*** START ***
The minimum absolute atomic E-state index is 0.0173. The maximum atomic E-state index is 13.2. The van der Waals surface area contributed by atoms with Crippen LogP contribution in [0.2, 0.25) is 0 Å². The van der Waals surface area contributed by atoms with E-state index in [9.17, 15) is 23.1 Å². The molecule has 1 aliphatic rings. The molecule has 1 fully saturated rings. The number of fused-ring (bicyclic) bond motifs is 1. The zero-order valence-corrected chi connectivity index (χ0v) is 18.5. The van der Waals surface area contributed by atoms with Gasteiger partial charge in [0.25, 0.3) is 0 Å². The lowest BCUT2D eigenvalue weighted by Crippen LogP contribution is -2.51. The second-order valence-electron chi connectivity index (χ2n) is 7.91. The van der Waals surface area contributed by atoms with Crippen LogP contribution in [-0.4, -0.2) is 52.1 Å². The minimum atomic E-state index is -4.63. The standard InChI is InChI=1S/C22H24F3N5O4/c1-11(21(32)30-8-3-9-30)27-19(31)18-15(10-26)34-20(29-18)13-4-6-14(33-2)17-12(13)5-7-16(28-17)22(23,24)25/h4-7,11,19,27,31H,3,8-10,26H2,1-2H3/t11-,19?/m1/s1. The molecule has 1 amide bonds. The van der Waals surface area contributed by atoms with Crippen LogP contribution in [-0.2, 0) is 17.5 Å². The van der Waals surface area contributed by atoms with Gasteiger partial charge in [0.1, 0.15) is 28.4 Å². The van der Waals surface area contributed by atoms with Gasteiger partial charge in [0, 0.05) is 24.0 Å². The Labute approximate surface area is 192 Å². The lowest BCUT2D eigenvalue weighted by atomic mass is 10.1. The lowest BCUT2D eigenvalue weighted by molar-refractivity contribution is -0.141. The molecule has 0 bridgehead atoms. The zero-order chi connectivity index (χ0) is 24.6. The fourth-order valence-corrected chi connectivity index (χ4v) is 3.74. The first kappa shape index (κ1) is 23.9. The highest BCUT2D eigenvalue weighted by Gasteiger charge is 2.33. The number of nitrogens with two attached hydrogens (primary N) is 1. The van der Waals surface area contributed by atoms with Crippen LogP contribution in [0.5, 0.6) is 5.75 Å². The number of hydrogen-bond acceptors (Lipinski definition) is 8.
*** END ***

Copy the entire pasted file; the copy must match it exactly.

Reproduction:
The minimum absolute atomic E-state index is 0.0173. The maximum atomic E-state index is 13.2. The van der Waals surface area contributed by atoms with Crippen LogP contribution in [0.2, 0.25) is 0 Å². The van der Waals surface area contributed by atoms with E-state index in [9.17, 15) is 23.1 Å². The molecule has 1 aliphatic rings. The molecule has 1 fully saturated rings. The number of fused-ring (bicyclic) bond motifs is 1. The zero-order valence-corrected chi connectivity index (χ0v) is 18.5. The van der Waals surface area contributed by atoms with Gasteiger partial charge in [0.25, 0.3) is 0 Å². The lowest BCUT2D eigenvalue weighted by Crippen LogP contribution is -2.51. The second-order valence-electron chi connectivity index (χ2n) is 7.91. The van der Waals surface area contributed by atoms with Crippen LogP contribution in [-0.4, -0.2) is 52.1 Å². The minimum atomic E-state index is -4.63. The standard InChI is InChI=1S/C22H24F3N5O4/c1-11(21(32)30-8-3-9-30)27-19(31)18-15(10-26)34-20(29-18)13-4-6-14(33-2)17-12(13)5-7-16(28-17)22(23,24)25/h4-7,11,19,27,31H,3,8-10,26H2,1-2H3/t11-,19?/m1/s1. The molecule has 1 amide bonds. The van der Waals surface area contributed by atoms with Crippen LogP contribution in [-0.2, 0) is 17.5 Å². The van der Waals surface area contributed by atoms with Gasteiger partial charge in [0.1, 0.15) is 28.4 Å². The van der Waals surface area contributed by atoms with Gasteiger partial charge in [0, 0.05) is 24.0 Å². The Labute approximate surface area is 192 Å². The lowest BCUT2D eigenvalue weighted by atomic mass is 10.1. The lowest BCUT2D eigenvalue weighted by molar-refractivity contribution is -0.141. The molecule has 0 bridgehead atoms. The zero-order chi connectivity index (χ0) is 24.6. The fourth-order valence-corrected chi connectivity index (χ4v) is 3.74. The first kappa shape index (κ1) is 23.9. The highest BCUT2D eigenvalue weighted by Gasteiger charge is 2.33. The number of nitrogens with two attached hydrogens (primary N) is 1. The van der Waals surface area contributed by atoms with Crippen LogP contribution in [0.5, 0.6) is 5.75 Å². The number of hydrogen-bond acceptors (Lipinski definition) is 8.